The public response to the arson attack and burglary of 92-year-old Pearl Sanger's home was unlike any I have experienced as an editor.
Pearl went home yesterday, her home repaired and renovated almost seven weeks after she was burgled and someone set it alight while she was in hospital.
Pearl had insurance, so she didn't need money for the repairs.
But still, the money came in, along with gifts.
The Northern Advocate co-ordinated Pearl's appeal for her family. As an editor, I have seen appeals raise more money. Or a greater volume of items.
But I haven't experienced the depth of public support and sentiment that was evident for Pearl.
People could have easily thought "Well, she's insured so she doesn't need anything."
But they didn't.
At 92, people clearly figured Pearl didn't deserve the bad luck that was dealt to her.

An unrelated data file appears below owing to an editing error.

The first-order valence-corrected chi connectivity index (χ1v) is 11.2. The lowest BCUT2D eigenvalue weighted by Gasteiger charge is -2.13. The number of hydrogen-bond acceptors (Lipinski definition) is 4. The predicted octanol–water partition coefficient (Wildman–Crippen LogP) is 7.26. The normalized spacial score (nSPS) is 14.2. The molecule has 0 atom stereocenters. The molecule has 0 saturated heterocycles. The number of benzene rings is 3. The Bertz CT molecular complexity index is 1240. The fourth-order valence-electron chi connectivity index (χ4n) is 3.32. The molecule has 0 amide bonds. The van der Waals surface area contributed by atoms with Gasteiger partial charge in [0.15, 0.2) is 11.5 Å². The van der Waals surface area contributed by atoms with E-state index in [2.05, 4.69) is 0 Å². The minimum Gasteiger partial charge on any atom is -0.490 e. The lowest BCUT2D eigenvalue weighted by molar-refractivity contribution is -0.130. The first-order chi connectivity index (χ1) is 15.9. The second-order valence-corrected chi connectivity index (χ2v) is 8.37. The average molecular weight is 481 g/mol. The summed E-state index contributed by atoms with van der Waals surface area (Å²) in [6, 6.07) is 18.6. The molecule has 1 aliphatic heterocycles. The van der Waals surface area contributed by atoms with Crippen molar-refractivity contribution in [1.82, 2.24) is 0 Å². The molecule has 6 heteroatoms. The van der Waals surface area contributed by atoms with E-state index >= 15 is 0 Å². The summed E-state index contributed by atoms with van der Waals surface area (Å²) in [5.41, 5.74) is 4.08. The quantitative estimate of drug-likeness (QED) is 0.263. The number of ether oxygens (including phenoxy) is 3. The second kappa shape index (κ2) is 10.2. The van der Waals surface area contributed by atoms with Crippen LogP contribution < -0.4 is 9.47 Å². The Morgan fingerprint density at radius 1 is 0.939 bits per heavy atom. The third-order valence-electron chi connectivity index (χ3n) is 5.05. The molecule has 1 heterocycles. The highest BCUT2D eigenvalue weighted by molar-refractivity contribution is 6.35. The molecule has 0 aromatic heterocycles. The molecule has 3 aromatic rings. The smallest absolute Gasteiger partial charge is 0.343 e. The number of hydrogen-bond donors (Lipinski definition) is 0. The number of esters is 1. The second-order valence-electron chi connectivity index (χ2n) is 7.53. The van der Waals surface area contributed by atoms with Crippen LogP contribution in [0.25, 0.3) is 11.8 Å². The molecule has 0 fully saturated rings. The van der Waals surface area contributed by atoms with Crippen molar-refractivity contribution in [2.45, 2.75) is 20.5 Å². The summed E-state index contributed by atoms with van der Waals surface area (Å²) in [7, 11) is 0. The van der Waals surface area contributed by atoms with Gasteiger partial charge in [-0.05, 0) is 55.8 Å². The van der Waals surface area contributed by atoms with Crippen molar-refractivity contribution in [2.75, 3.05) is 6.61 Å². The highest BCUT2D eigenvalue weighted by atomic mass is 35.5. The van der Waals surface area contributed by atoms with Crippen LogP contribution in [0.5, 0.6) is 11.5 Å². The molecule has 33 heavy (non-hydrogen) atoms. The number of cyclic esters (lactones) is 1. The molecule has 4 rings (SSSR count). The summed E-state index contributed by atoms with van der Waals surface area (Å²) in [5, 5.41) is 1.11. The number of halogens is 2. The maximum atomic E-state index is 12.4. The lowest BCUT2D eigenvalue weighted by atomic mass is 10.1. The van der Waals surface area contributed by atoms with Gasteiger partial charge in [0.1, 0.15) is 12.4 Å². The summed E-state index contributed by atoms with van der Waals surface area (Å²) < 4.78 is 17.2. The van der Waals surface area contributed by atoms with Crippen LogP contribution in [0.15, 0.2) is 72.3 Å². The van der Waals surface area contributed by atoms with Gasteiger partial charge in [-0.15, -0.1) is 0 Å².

She was in hospital when her home was wrecked - that struck a chord.
She was elderly - that struck a chord.
She didn't complain, she missed the simple things that the burglary robbed her of, her favourite chair, her books (crime novels, ironically).
And so the momentum continued, gifts kept coming in, people called the Advocate and said "What does she need?"
An anonymous Whangarei couple arranged for author Lee Child to send Pearl an autographed book.
That day, in the Oxford dictionary, next to "Gobsmacked" it said "adj; Pearl Sanger."
I think we also cared for Pearl because at some point, we've all had or have a "Pearl" in our own families. And I think we also respected the fact, that this aptly named widow, at the age of 92, shone brightly despite her adversity.
Her parents named her well, she is indeed, an absolute pearl.